I am very sorry about that. Thanks for letting me know.
This will work much better:
glass vs acrylic
I was testing new product pages on our staging website. I checked the link and of course it worked fine for me. I also changed it my original post.
Originally Posted by RalphLambrecht
I just paid $50 for a piece of glass to protect a mid sized watercolor. Having printed on the old tektronix iiiPXi for some years, in which the magenta ink was extremely transient, I am suspicious about glass or plastic that doesn't offer lots of uv protection. For any purpose, pigment, dyes, or prints made by conventional chemical means.
Reflections are no fun. However, a lot depends on HOW displays are lit. The best lighting considers the way reflections work. Angle of incidence = angle of reflection. A spotlight mounted overhead which illuminates the art at an angle of 45° or so will reflect that light down toward the viewer's feet and won't be visible as a distraction. Then, if the room itself is kept fairly dark, the light coming from the viewer which would cause the viewer to be reflected on the surface will be insignificant, and will be overcome by the light on the subject. Little or no distracting reflection.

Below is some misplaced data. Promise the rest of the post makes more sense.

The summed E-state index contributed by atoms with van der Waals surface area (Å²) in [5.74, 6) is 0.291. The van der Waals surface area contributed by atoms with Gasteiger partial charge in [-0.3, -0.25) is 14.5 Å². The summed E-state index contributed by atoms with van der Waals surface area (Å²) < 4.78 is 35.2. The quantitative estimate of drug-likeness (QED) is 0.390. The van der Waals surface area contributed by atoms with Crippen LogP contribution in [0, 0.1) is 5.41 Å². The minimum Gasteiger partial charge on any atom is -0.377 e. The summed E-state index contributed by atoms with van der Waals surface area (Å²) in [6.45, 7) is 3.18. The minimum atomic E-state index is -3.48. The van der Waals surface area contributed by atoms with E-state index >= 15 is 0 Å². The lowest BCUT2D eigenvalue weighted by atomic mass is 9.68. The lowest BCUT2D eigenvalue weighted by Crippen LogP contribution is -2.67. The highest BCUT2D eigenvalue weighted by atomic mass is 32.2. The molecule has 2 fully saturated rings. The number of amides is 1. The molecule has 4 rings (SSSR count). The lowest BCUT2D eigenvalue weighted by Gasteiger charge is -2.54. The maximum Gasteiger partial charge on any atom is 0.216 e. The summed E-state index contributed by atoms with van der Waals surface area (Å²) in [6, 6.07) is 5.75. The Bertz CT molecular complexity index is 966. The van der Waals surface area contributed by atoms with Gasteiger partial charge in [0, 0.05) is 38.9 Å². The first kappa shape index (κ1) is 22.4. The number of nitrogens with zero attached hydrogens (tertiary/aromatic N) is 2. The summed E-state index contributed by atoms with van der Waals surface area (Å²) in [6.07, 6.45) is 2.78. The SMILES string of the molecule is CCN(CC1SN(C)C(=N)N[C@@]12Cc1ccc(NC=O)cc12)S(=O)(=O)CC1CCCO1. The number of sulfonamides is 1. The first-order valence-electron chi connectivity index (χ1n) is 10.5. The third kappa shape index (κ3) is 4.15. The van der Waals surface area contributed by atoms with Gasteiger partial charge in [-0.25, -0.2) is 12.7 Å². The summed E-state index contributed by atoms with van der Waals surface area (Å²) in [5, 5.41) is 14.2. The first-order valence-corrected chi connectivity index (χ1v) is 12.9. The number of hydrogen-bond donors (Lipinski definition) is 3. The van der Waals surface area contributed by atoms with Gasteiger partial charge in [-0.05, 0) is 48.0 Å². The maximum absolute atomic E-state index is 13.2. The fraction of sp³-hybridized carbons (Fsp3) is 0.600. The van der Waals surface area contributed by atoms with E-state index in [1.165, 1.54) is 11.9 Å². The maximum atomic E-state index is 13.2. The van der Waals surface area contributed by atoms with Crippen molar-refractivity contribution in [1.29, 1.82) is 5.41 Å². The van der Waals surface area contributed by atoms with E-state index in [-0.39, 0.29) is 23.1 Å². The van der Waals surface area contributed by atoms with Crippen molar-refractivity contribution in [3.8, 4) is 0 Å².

By the way, this is a great way to photograph art under glass, or which has a highly reflective surface of its own. Better than polarizers on a copy stand or copy board in most studios, a single spotlight as far from the copy as possible in an otherwise darkened room works great. If the light is far enough from the copy, the difference in illumination on the near and far sides of the copy will be so trivial as to be undetectable. I've done this in the summer outdoors on dark nights. The only issue there is that the light attracts moths. They get toasted and smell bad.